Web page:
Security of LabVIEW VI Password Protection vs. Removing VI Block Diagrams

Updated Aug 25, 2023

Reported In


  • LabVIEW

Issue Details

I would like to block the user from viewing and editing the block diagram of my VI. What are my options, and what are the differences in security levels?


LabVIEW VI Password Protection

LabVIEW VI password protection is a feature that allows the user to run the VI, but prevents the user from viewing or editing the VI's block diagram without a password. This feature will apply when the VI is opened in future versions of LabVIEW as long as it is recompiled. See Creating Password-Protected VIs to learn how to password-protect a VI.

In order for LabVIEW to be able to recompile a VI, it must be able to read the VI’s block diagram. Because LabVIEW must be able to execute this without prompting the user for a password, LabVIEW cannot use any strong encryption to protect the VI’s block diagram. The current VI password protection mechanism relies on a set of hashes derived from the VI password and additional salt (data used as input to the hash function) embedded at different locations inside the VI. The password itself never gets stored inside the VI, ensuring that LabVIEW still has access to the block diagram without prompting for the password, should it need to recompile the VI. At the same time, users will be prompted for the VI password should they try to view or edit the VI’s block diagram. When the user enters a password, LabVIEW compares the computed set of hashes for the entered password with the hashes stored in the VI before letting the user access the block diagram. As a result of this approach and the design decision not to encrypt the VI’s block diagram, it is possible for an attacker to either replace the password hashes with their own, should they either be able to: 
  1. Determine the salt, as well as the exact locations of the hashes inside the VI file -or-
  2. Modify the hash comparison routines of the LabVIEW process, e.g. using a memory debugger
While we believe it to be rare to date, it is possible for an attacker to create a program that can crack a VI’s password protection, replacing its password with another of the attacker’s choosing.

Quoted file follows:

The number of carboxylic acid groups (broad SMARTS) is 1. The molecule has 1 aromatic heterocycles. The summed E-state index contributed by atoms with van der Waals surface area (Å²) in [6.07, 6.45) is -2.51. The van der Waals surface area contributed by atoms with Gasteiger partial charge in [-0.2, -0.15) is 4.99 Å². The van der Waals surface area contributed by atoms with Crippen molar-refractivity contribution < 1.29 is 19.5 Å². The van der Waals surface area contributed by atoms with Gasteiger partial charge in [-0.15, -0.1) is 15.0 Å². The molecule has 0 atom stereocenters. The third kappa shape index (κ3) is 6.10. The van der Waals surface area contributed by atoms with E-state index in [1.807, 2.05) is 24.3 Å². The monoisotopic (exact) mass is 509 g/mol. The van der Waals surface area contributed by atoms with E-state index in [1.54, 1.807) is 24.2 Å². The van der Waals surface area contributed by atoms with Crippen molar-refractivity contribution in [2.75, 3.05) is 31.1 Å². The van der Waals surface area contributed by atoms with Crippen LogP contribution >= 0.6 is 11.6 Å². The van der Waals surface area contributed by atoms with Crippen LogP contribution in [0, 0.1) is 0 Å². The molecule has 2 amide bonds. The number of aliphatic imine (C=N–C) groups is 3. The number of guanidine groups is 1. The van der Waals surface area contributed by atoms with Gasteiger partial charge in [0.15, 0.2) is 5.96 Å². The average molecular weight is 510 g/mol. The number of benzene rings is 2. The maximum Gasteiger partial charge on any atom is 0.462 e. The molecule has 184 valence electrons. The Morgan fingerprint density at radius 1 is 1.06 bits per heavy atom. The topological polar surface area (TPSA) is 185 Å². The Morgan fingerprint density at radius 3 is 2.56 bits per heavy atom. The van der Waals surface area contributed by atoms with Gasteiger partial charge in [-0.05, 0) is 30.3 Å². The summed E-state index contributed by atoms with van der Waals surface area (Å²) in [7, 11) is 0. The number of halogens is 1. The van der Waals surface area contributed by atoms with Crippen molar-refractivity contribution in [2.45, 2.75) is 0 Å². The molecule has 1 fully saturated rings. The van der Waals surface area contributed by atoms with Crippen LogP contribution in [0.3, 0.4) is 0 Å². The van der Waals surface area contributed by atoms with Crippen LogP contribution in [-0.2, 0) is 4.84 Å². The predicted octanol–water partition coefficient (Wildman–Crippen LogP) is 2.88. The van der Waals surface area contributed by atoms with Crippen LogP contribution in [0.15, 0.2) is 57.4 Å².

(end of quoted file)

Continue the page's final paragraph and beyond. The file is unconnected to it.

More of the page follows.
If you require greater security than that provided by VI password protection, we recommend that you instead remove the VI’s block diagram.

Removing the VI's Block Diagram

Removing a VI's block diagram provides greater protection than using VI password protection, but does not allow easy recovery of the block diagram or use on different LabVIEW versions. See Removing Block Diagrams from VIs to learn how to remove VI block diagrams.

Once you have removed the VI’s block diagram, recovering the original block diagram from the VI is quite difficult, comparable to recovering the source of a text program given only the executable application containing the machine instructions generated by the text language compiler. In addition, LabVIEW will only allow running the VI on the same LabVIEW version and platform for which the VI was compiled and saved; future LabVIEW versions or other platforms will not be able to recompile the VI. Therefore, you will need to provide a separate VI for each combination of LabVIEW version and platform you wish to support. 

Avoiding this VI distribution burden that accompanies removing VI block diagrams is the reason we created and continue to provide the VI password protection feature, even though it is less secure than removing VI block diagrams.